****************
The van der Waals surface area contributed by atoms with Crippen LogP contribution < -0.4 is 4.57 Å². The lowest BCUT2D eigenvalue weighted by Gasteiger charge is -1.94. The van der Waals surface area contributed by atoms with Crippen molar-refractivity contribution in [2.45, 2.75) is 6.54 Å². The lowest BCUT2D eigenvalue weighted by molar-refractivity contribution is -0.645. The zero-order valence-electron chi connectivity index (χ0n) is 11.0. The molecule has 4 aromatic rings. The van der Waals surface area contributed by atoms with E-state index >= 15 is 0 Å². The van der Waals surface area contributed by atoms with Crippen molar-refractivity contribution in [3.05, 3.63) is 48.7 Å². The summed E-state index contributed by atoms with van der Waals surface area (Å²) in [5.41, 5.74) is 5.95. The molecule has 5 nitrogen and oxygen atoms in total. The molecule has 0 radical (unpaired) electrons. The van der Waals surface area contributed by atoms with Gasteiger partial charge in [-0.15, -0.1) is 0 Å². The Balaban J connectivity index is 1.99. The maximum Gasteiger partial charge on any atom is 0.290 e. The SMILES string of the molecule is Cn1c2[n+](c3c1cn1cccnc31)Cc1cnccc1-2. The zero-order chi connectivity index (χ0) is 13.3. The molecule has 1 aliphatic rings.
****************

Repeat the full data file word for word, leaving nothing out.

The van der Waals surface area contributed by atoms with Crippen LogP contribution < -0.4 is 4.57 Å². The lowest BCUT2D eigenvalue weighted by Gasteiger charge is -1.94. The van der Waals surface area contributed by atoms with Crippen molar-refractivity contribution in [2.45, 2.75) is 6.54 Å². The lowest BCUT2D eigenvalue weighted by molar-refractivity contribution is -0.645. The zero-order valence-electron chi connectivity index (χ0n) is 11.0. The molecule has 4 aromatic rings. The van der Waals surface area contributed by atoms with E-state index >= 15 is 0 Å². The van der Waals surface area contributed by atoms with Crippen molar-refractivity contribution in [3.05, 3.63) is 48.7 Å². The summed E-state index contributed by atoms with van der Waals surface area (Å²) in [5.41, 5.74) is 5.95. The molecule has 5 nitrogen and oxygen atoms in total. The molecule has 0 radical (unpaired) electrons. The van der Waals surface area contributed by atoms with Gasteiger partial charge in [-0.15, -0.1) is 0 Å². The Balaban J connectivity index is 1.99. The maximum Gasteiger partial charge on any atom is 0.290 e. The SMILES string of the molecule is Cn1c2[n+](c3c1cn1cccnc31)Cc1cnccc1-2. The zero-order chi connectivity index (χ0) is 13.3. The molecule has 1 aliphatic rings.